Recent News: Papyrus documents from the ancient Egyptian city of Oxyrhynchos show that the city had a kind of youth organization where the children of relatively well-off families served apprenticeships and learned how to be good citizens.
"Only boys born to free-born citizens were entitled to be members of the town’s youth organization, which was called a ‘gymnasium’," according to Science Nordic. "These boys were the children of local Egyptians, Greeks and Romans. Their families would necessarily have been quite prosperous, and have had an income that placed them in the ‘12 drachma (1) tax class’. It is uncertain how large a proportion of the population would have qualified, probably somewhere between 10 and 25 per cent ..."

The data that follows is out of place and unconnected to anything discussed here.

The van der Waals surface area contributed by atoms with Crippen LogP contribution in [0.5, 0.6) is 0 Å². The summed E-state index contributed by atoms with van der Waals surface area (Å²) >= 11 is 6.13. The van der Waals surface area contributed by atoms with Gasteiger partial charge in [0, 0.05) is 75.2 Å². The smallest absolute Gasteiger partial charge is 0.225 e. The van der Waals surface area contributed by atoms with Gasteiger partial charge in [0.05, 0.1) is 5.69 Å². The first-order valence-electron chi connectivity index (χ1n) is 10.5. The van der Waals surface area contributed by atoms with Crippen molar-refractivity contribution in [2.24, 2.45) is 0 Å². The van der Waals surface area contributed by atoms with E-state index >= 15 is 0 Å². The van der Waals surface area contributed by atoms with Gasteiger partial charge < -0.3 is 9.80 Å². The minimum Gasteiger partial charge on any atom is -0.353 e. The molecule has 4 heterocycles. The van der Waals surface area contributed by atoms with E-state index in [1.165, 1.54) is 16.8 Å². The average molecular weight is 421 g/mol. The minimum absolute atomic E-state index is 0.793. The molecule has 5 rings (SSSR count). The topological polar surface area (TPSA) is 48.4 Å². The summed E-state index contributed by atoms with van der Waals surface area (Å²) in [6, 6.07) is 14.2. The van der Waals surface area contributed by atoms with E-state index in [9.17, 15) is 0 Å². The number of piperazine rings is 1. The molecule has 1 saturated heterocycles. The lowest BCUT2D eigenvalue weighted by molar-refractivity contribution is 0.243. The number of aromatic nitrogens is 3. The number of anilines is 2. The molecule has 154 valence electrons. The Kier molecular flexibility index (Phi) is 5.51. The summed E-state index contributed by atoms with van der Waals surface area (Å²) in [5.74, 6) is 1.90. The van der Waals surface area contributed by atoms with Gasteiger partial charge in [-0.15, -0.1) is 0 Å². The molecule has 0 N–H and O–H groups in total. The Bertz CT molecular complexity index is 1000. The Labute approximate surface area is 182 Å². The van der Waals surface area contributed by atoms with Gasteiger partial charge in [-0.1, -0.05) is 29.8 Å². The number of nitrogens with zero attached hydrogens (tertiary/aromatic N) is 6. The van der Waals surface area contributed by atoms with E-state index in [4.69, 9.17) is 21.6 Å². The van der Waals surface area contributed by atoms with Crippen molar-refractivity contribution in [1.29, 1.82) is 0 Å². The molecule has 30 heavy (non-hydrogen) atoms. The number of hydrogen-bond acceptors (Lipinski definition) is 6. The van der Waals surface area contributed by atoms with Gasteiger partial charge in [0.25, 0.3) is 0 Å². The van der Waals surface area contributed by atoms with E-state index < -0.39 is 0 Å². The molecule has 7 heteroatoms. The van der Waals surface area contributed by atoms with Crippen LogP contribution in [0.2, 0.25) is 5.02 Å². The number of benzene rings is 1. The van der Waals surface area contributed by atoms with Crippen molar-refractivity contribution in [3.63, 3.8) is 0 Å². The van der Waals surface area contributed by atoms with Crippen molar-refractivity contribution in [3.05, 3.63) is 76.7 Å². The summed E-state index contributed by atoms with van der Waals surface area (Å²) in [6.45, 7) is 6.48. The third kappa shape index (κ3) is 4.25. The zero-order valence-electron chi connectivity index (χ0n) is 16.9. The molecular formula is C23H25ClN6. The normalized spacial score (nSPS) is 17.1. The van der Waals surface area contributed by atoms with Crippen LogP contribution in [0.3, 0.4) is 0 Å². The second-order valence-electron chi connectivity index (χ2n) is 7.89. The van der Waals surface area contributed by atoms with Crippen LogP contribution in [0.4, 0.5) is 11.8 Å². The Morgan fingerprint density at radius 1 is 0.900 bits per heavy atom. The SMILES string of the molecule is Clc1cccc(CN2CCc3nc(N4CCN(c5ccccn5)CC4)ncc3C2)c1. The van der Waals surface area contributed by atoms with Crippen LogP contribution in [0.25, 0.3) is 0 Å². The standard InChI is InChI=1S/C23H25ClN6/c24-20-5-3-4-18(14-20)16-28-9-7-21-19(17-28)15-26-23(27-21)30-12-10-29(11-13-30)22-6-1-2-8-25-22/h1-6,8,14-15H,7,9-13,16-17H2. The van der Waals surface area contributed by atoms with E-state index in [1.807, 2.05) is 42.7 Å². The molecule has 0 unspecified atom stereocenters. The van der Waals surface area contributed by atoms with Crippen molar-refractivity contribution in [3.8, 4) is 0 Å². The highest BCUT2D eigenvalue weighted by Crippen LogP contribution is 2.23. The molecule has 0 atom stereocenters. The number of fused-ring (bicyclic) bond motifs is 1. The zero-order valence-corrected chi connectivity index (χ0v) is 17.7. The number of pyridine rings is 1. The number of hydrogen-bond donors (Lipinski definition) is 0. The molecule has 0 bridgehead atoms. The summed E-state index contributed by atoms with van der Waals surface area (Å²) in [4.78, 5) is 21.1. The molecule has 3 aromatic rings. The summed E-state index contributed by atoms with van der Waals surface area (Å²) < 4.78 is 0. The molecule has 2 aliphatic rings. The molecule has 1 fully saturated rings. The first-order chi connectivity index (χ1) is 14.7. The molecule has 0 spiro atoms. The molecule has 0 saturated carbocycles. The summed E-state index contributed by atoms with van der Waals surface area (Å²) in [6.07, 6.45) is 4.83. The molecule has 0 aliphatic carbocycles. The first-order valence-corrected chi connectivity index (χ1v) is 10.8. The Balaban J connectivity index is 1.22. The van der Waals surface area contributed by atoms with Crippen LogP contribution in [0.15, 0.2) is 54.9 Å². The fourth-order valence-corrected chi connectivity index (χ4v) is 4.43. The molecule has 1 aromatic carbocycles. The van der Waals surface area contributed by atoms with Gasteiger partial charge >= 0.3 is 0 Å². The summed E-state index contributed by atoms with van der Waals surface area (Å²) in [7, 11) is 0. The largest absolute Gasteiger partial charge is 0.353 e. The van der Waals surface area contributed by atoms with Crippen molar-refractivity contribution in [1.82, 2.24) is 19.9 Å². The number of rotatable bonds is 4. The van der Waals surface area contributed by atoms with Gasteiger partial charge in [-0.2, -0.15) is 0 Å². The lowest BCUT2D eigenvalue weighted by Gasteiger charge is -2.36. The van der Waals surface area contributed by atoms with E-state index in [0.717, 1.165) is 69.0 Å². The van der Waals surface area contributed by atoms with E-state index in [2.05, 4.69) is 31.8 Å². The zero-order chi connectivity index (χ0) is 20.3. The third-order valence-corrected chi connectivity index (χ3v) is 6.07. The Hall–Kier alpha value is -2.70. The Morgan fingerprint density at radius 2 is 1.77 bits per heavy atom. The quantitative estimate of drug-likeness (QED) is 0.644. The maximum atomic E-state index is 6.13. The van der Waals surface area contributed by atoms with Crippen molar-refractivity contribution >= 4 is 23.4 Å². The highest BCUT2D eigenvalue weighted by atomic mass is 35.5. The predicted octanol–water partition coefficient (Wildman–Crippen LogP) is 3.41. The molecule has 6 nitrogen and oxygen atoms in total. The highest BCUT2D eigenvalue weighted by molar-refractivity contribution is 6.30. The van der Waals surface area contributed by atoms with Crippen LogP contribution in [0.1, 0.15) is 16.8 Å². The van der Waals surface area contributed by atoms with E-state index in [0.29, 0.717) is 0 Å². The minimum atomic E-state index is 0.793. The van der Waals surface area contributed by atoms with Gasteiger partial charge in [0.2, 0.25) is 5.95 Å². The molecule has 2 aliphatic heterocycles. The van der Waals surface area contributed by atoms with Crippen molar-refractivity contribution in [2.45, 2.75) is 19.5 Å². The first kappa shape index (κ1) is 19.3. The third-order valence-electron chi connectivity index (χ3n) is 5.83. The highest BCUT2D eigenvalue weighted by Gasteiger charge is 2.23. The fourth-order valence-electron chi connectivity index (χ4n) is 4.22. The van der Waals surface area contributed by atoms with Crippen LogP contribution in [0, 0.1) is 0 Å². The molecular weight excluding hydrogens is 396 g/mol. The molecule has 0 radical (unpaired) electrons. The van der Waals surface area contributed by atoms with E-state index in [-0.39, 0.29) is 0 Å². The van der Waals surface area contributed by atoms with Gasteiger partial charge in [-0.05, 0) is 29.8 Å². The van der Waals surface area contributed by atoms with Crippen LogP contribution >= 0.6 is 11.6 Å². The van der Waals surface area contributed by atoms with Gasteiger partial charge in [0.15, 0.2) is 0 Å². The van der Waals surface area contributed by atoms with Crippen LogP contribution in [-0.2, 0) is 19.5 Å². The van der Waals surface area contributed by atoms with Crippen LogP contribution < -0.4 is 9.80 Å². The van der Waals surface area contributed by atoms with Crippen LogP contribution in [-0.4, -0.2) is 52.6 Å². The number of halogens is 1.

(1) The drachma was an ancient Greek coin common in many parts of the Roman world. "Fractions and multiples of the drachma were minted by many states, most notably in Ptolemaic Egypt, which minted large coins in gold, silver and bronze," according to Wikipedia.
"Oxyrhynchos ... in the first five hundred years CE was a large town of more than 25,000 inhabitants," according to Science Nordic. "Oxyrhynchos had Egypt’s most important weaving industry, and was also the Roman administrative centre for the area [Mediterranean coast, western Delta, upper Egypt]. Researchers possess a great deal of documentation precisely from this area because archaeologists digging one hundred years ago discovered thousands of papyri in what had once been the town’s rubbish dumps."